Glass Engraving and Cutting by Stone Wheel

Copyright 2013 by James P. Riser

Note: None of the items shown here are for sale. Please do not ask.

An assortment of small to mid-range stone wheels. I have been asked to show these - so here they are.

Below are part of my stone wheels for glass engraving. I use them mainly for making the rough cuts. These cuts later get refined by copper wheel. The wheels shown below range in size from 1/2" to 7" in diameter. Notice the various profiles on the wheels. The hardnesses and grits vary as needed for certain tasks. The wheels with multiple V grooves were used mainly for engraving names at various stores in the past. This was a very quick way to do the work and keep up with all of the requests. I do not do that type of work today but it was very good practice. I will post pictures of the larger wheels for the large glass cutters lathe as I get the time.






In addition to these dressed and leaded wheels, I have several boxes of new wheels ready to be leaded and dressed as the need comes up. When I first started engraving in the mid 1970's, I custom ordered what will be for me a lifetime supply of stone wheels. 40+ years later, it has become obvious that this was a wise decision.

My backup supply of stone wheels...

... a drawer full.

The Glass Cutters Lathe

Below is the old glass cutters lathe that I am in the process of putting into service. This beauty features ring oiling babbitt bearings for vibration free running.


One of the bearings opened.


The rings open for easy servicing. I need to clean a lot of sludge out before running the lathe.



I purchased only the lathe with an assortment of larger stone wheels from a gent who could never seem to have success with the process (lack of practice?). I have been seeking a matching 6 step flat belt pulley for the drive pulley for the past 12 years since buying the lathe. I recently located the perfect match for the lathe pulley. See the two pulleys below. The steps line up as though made for each other. The diameters of the steps are different - so I will need to deal with that.


The lathe is mounted on an old cast iron wood jointer base. The motor and counter shaft will be mounted behind the lathe for convenience.


Below is shown the assortment of stone wheels that came with this lathe. I have shown them from several angles to better illustrate the profiles. These wheels range in size from 1" - 12" in diameter. The profiles, hardness, and grits vary.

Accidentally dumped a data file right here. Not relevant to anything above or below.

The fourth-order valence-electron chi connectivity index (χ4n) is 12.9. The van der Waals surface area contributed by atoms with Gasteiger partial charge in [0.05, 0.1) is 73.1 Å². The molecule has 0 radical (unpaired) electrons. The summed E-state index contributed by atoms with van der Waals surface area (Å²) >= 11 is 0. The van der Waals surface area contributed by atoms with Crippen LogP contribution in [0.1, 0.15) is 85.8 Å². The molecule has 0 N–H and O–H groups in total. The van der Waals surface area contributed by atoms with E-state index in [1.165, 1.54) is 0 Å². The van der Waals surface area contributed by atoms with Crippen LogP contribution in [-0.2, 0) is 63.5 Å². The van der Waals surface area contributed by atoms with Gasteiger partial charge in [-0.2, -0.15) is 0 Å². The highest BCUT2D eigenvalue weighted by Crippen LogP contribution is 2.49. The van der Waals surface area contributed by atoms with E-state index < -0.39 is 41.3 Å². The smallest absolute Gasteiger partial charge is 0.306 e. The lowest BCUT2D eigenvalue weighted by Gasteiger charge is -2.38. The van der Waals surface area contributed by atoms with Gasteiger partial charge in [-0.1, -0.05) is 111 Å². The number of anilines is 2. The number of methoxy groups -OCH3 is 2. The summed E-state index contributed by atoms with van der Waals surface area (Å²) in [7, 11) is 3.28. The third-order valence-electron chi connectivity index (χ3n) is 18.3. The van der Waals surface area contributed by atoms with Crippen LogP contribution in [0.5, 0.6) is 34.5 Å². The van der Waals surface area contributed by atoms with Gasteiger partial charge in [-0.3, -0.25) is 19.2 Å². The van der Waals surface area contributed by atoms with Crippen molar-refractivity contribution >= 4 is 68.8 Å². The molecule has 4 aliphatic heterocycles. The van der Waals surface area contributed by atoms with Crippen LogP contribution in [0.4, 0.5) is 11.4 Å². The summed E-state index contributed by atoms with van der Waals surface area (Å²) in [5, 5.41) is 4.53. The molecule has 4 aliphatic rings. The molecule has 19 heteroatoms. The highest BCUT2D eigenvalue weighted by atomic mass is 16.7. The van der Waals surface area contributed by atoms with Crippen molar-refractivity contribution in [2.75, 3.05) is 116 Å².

And a few 8" diameter wheels ...


Along with the smaller wheels shown at the top of this page, I will have all that I will require for the intended work.

I have received a 30mm shaft for the counter pulley and the 30mm pillow blocks for this shaft just arrived. Here they are for testing. The light surface rust is not a problem.

Everything turns beautifully with no slop. A drive pulley will be machined to fit over only the end of the short shaft. A short shaft helps to eliminate unwanted vibrations.

Soon I will need to do some welding for the jack shaft mountings.



Steel angle iron supports for the jack shaft and motor mount were cut. All of the light surface rust will be wire brushed away using an angle grinder before any welding begins.

The side wings of the bearing casting were ground down for additional clearance too.


Here you may see the narrower bearing on the right.

The temporary mounting has been removed and the counter pulley has been lowered to its final position - down low for machine stability.

The motor mount has been welded up - except for the tension adjuster to be done last ...

Until then, a chain will be used to adjust belt tension as it needs to be adjusted with step changes due to the differences in step diameters.




Looking down on the lathe the counter shaft may be seen.

It is mounted on a hinged welded up support which pivots for tension adjustment.

The 1 hp 3 phase motor is mounted on the back side of this support.

The weight of both the counter shaft/pulley and motor supply a good tension on the flat leather belt.

The small white box seen at the base of the lathe is a vfd (variable frequency drive) for complete variable speed.

This arrangement allows complete control of speed and torque.

Everything works well without the still to be made tensioner which will securely hold the counter shaft assembly in position.

The trensioner will eliminate any vibrations which might be introduced into the system.






Here is another view.

Below is the lathe with wheel mounted and tub in place.





Here it is in stereo. You will need your red(left eye)/cyan(right eye) glasses to view it.

A steel rolling base was made to hold the lathe and up to five 8" x 8" x 16" concrete blocks for added mass/stability. This has turned into one nice machine.